• Promote flexible timing. Need to go somewhere for a moment during the day? No problem. You'll catch up after.
  • I also noticed a reduction in meeting, in favor of using a group chatting (in our case Teams).
  • Notable increase productivity due to less distractions.
  • Reduce environmental impact (massive reduction in traffic, or even the need of a car. Many uses cars to mostly get to work, so they have 2 cars or even 3 cars under 1 household, someone that is not too uncommon in the US on cities where everything is super far apart, and poor to no public transport. 1 car can easily be shared between family members).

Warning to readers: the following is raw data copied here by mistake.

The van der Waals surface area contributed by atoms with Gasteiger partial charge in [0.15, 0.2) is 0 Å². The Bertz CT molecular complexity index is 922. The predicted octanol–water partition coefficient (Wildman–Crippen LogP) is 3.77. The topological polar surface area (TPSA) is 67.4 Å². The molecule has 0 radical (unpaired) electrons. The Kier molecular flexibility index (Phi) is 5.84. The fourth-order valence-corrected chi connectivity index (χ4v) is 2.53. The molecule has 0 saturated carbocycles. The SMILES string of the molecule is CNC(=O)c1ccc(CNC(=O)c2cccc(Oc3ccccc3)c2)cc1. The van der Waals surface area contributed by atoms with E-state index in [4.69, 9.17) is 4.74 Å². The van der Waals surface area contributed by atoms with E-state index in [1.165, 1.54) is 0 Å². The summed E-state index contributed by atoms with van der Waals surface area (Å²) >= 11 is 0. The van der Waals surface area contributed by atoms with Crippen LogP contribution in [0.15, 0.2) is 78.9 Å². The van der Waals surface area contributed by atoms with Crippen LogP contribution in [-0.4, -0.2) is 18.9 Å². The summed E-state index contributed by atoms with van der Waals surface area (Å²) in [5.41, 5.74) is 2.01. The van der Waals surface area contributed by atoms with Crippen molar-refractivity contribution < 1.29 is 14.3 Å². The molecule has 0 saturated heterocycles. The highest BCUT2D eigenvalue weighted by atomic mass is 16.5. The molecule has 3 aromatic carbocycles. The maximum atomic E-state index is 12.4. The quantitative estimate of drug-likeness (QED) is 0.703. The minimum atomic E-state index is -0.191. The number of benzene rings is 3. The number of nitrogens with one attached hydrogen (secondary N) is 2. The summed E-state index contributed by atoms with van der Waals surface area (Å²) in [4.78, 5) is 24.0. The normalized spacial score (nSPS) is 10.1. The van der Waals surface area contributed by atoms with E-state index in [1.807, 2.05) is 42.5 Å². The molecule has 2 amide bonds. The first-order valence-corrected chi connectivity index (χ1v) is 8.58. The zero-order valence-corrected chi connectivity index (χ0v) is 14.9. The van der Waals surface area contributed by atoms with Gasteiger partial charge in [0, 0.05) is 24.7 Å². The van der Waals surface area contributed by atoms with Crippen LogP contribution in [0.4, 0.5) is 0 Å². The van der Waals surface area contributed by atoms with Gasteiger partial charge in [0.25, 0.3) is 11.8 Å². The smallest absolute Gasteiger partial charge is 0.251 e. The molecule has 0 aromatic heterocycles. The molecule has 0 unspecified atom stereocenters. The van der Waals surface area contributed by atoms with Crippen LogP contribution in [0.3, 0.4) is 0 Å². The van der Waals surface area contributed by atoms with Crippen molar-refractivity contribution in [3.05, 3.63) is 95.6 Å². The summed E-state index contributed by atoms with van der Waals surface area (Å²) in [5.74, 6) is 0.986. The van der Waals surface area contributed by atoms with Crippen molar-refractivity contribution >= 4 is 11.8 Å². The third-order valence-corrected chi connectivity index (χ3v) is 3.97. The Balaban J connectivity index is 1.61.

That said, of course, we are social creatures.

 

So as noted by @burh4n and @Arika S, a balance needs to be set. (that said Arika, if you have young kids, based on my observations, it seems that your immune system will be challenged every day, with all the latest viruses and malware they bring you from virus.com from daycare or school)

Right now the issue, from what I am seeing by others is the shock of the switch, and because of the current situation, there is little to no option for socializing. But assume this current situation is over, one is able to do this, and can get to the office, say 1 or 2 times of week at whatever period they like, and have activities before or after work. My point is, things can be adapted, we are adaptable creatures. The issue right now, is just the surprise shock, and everything or nearly everything being closed.

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25 minutes ago, HarryNyquist said:

The problem here is the middle/upper management/executives wanting to see people around and hold meetings so they feel vital.